I thought I did, and as a co-teaching team, we thought we did, but recently my 1st grade co-teacher and I inquired more into what our 1st graders like to read. We did this as part of our kindness themed PBL, where students created an art piece to be auctioned, to raise money for a Massachusetts 1st grade classroom that was receiving more students due to the damaging hurricane in Puerto Rico. Together we decided that many of these students and classrooms would need books, in particular Spanish or bilingual books, so we created the art piece below to raise money to purchase books.
But the question remained…which books? Now, perhaps you are thinking…why is this on this Fictional Stories in Science page? Good question. Perhaps it is a stretch, but within this lesson we used fictional stories as a broad theme to elicit language, decision making, and mathematics, to answer our question.
Using Scholastic book orders, students were divided into partner teams to discuss and identify books they thought first graders would like (they being the in-house experts) :-).
On a follow-up lesson, we provided them with the following scenario: Let’s say that each book costs $2.00 and each partner team receives $10.00 to purchase books. How many books is each team able to purchase? My first grade co-teacher then walked them through the math. Following this, we had them meet in their partner teams again to make those final decisions. This also supported our goal of more authentic conversations–and to support this even further, we provided them with a sentence starter: I think we should select this one, because __________________.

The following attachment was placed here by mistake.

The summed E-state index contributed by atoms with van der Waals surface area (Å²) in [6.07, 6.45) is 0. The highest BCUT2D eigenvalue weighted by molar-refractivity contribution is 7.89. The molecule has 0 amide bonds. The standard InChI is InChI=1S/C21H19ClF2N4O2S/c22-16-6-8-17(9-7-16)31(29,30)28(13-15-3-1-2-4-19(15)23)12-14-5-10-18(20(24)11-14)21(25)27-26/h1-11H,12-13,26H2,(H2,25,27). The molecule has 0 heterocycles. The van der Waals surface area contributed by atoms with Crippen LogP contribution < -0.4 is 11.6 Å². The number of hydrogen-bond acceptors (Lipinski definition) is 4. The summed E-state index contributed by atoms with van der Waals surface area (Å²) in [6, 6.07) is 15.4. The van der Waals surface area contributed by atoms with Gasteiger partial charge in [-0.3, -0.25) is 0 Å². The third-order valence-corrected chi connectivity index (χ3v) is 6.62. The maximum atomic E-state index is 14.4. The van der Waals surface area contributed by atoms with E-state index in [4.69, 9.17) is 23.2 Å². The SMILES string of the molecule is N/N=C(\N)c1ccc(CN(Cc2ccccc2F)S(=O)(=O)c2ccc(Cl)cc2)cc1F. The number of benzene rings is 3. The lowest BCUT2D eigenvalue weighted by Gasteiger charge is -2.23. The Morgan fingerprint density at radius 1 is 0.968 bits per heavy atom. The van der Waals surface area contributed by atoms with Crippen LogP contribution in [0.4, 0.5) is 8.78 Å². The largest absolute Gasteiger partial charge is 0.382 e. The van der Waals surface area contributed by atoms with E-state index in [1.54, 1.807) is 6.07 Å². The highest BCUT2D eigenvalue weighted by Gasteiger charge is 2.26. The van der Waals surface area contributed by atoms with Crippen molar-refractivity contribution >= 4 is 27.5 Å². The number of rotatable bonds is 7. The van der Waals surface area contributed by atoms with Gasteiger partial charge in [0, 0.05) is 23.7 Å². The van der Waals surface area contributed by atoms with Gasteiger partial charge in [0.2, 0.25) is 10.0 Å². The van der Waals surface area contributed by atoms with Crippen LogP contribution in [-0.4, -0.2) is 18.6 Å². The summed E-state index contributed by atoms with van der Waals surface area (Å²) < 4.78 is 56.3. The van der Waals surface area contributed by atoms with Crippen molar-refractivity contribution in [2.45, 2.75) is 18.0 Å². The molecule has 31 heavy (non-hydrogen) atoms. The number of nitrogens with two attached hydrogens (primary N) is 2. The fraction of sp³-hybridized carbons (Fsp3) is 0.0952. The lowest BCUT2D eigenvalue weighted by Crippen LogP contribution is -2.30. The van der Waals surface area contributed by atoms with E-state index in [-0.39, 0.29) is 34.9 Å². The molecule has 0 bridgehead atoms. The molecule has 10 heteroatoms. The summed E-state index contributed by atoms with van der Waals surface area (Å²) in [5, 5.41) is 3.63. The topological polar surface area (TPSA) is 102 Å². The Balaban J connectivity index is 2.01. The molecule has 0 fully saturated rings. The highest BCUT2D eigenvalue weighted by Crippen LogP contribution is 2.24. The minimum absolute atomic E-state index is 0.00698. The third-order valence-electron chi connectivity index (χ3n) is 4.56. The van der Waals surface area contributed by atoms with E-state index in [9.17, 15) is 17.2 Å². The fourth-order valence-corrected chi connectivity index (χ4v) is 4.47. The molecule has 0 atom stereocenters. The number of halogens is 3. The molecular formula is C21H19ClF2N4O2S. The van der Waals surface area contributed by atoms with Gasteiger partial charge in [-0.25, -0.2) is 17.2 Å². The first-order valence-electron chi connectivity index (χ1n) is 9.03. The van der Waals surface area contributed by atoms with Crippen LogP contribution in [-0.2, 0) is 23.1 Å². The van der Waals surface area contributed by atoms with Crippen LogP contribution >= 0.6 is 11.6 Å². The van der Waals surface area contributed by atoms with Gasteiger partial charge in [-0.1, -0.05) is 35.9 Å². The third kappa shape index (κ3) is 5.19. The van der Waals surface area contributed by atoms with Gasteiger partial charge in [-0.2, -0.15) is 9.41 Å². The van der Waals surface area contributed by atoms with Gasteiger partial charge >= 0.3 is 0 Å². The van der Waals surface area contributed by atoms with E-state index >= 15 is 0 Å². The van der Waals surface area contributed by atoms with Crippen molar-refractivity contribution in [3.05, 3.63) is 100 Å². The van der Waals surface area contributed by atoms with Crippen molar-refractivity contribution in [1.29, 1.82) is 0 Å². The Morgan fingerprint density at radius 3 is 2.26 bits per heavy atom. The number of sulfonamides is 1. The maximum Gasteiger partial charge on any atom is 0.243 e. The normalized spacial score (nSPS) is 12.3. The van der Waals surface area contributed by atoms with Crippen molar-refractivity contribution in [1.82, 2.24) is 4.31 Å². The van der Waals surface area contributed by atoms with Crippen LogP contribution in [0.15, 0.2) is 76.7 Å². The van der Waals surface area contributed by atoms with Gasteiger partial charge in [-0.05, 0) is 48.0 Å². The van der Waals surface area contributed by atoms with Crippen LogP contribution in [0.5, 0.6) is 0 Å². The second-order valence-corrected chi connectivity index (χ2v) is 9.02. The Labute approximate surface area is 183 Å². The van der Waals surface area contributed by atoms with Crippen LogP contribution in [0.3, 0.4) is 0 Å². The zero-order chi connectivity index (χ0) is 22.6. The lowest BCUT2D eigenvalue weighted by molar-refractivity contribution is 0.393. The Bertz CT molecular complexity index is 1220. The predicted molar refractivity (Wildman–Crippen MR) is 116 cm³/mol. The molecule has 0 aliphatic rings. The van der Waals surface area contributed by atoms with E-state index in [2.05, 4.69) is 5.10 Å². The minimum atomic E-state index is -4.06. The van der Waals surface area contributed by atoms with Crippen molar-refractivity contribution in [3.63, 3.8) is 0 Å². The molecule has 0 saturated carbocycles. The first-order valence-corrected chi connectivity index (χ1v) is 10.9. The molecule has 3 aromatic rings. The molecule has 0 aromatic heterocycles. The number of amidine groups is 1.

We were both thrilled by not only the amount of authentic language being used, but by their decision making skills, and how kind they each were with their opinions. Once groups were finished, we gathered them back on the main carpet to have them share their final decisions, and their why, with the class. While my co-teacher facilitated the sharing, I tallied their responses (a strategy we have been using).
We were surprised by their choices and the frequency. We thought for sure certain titles would come up with 10+ votes, but they didn’t. Also, their explained reasoning behind their choices gave us insight into their interests. Wow–we were impressed!
At the end of the lesson, we reviewed the features of tally marks and we shared with the class that this is just one way to record and show responses. Another way is by creating a bar graph. I told the class I would turn these same responses into a bar graph for a future lesson. Below is the bar graph I created:
It was so large, I displayed it in the hallway, next to my office, so the students could gather around it and discuss the results and features of a bar graph. To my happy surprise, they weren’t the only class that stopped by–many others created on-the-spot lessons, and many students individually stopped by and shared their surprises and opinions with me and with each other. Yes! 🙂
So…what do your students like to read? This may be a great way to find out.
Happy Learning in the New Year! 🙂